absent special circumstances, the proper question for the district court [is] whether the failure of the proponent of the additional evidence to uncover its existence earlier or to procure it for the interference proceeding occurred in spite of the proponent's diligence in preparing his case before the Board.  We agree with the court in Kirschke [v. Lamar, 476 F.2d 807, 165 USPQ 679 (8th Cir. 1970).] that it makes no difference whether the failure to produce the evidence was “attended by reprehensible motives or not (or) whether it be for tactical or other reasons.”  426 F.2d at 874.  Moreover, we find that in terms of the policy of encouraging full disclosure it is not necessary that there have been an affirmative action or decision to suppress the evidence; it is enough that a reasonably diligent preparation of the proponent's case before the Board would have led to the discovery of the existence of the evidence and its production.  Nor is it necessary that the evidence have been in the exclusive control and possession of the proponent, as long as it was procurable by him.  Conversely, a litigant who has been reasonably diligent in identifying and procuring evidence for the interference proceeding will not be precluded from strengthening his presentation in the district court if new evidence should become available to him in the interim.[46]


There are those who have suggested that the administrative phases of interferences are simply low-cost “tryouts on the road”[47] and that, if the inventions are still judged worth fighting about after decisions by the BPAI, the “main events” take place in the subsequent 35 USC 146 actions.[48]  In particular, bearing in mind that the absence of “normal” discovery during the administrative phase of interferences[49] means that the decisions by the APJs are often made with less than all of the material facts before them, some believe that the presence of “normal” discovery during 35 USC 146 actions means that that is where the actual material facts can be brought out.  However, Dartmouth and Cell Genesys indicate that it is not always possible to obtain “normal” discovery during 35 USC 146 actions.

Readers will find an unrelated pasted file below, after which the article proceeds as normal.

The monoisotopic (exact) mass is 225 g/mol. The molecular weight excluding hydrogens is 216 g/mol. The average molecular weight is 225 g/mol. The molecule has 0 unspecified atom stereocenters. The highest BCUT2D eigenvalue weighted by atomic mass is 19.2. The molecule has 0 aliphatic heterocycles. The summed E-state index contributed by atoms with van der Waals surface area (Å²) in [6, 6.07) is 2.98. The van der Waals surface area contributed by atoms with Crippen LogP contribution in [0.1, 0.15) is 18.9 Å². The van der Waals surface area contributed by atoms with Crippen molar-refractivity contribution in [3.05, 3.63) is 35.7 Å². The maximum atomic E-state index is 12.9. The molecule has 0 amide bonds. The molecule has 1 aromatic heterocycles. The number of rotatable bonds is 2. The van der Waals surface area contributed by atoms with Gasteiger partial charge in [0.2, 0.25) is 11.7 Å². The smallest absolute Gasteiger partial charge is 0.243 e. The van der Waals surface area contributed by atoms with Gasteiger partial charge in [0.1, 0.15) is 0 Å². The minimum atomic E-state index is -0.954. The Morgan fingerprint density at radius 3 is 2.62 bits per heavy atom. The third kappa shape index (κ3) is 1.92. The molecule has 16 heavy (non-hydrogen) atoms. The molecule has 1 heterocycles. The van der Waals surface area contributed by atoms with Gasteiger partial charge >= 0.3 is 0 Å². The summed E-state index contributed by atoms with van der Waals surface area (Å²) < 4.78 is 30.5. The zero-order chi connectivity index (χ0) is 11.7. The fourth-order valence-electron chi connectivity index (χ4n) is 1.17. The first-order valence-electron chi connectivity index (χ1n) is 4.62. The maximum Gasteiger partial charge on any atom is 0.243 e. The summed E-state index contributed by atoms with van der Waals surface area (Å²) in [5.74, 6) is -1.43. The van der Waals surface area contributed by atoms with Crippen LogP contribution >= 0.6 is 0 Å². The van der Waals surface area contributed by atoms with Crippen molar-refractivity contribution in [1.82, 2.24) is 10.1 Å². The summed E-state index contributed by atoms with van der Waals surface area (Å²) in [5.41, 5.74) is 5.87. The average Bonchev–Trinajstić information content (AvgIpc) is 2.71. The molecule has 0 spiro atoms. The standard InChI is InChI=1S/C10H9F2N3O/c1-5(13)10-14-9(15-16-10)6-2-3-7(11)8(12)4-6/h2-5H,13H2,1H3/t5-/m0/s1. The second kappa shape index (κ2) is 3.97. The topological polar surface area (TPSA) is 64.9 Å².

To our minds, the obvious solution to this problem is to have “normal” discovery during the administrative phase of interferences.  That way, Judge Pechman’s legal fiction would correspond to reality, and there would be better reasons to preclude the parties to 35 USC 146 actions from obtaining and presenting to the fact finders evidence that they really could have presented to the better technically qualified fact finders of the BPAI.

[1] Copyright 2012 by Charles L. Gholz and Lisa M. Mandrusiak; Oblon, Spivak, McClelland, Maier & Neustadt, L.L.P.; Alexandria, Virginia.  The views expressed herein are those of the authors and are not necessarily shared by Oblon, Spivak or any of its clients.

[2] Partner in Oblon, Spivak, McClelland, Maier & Neustadt, LLP.  My direct dial telephone number is 703/412-6485, and my email address is

[3] Associate in Oblon, Spivak, McClelland, Maier & Neustadt, LLP.  My direct dial telephone number is 703/412-6492, and my email address is

[4] ___ U.S. at ___, 132 S. Ct. at 1700-1701, 102 USPQ2d at 1344.

[5] ___ U.S. at ___, 132 S. Ct. at 1700, 102 USPQ2d at 1344.

[6] ___ U.S. at ___, 132 S. Ct. at 1694, 102 USPQ2d at 1339.

[7] The Supreme Court noted that the Leahy-Smith America Invents Act (the “AIA”), signed into law on September 16, 2011, and effective in relevant part on September 16, 2012 ,“made significant changes to Title 35 of the United States Code, some of which are related to the subject matter of this case.  For example, the Act…changed the name of the Board of Patent Appeals and Interferences to the Patent Trial and Appeal Board…and changed the name of interferences [in 35 USC 146] to derivation proceedings….”  ___ U.S. at ___ n. 1, 132 S. Ct. at 1694 n. 1, 102 USPQ2d at 1339 n. 1.  Of course, the AIA may have done more than that!  It may have dictated that, after September 16, 2012, only decisions in derivation proceedings will be reviewable under 35 USC 146--that is, that the decisions in interferences, which will still be emanating from the renamed board for the next ten or fifteen years, won’t be reviewable under 35 USC 146!  This possibility will be the subject of a forthcoming article in this journal by Mr. Gholz and one of his colleagues. 

[8] ___ U.S. at ___, 132 S. Ct. at 1694, 102 USPQ2d at 1339-40.

[9] ___ U.S. at ___, 132 S. Ct. at 1694, 102 USPQ2d at 1340.

[10] See 37 CFR 41.154-158, particularly 37 CFR 41.157.

[11] ___ U.S. at ___, 132 S. Ct. at 1694, 102 USPQ2d at 1339; emphasis supplied.

[12] ___ U.S. at ___, 132 S. Ct. at 1695, 102 USPQ2d at 1340; emphasis supplied.

[13] ___ U.S. at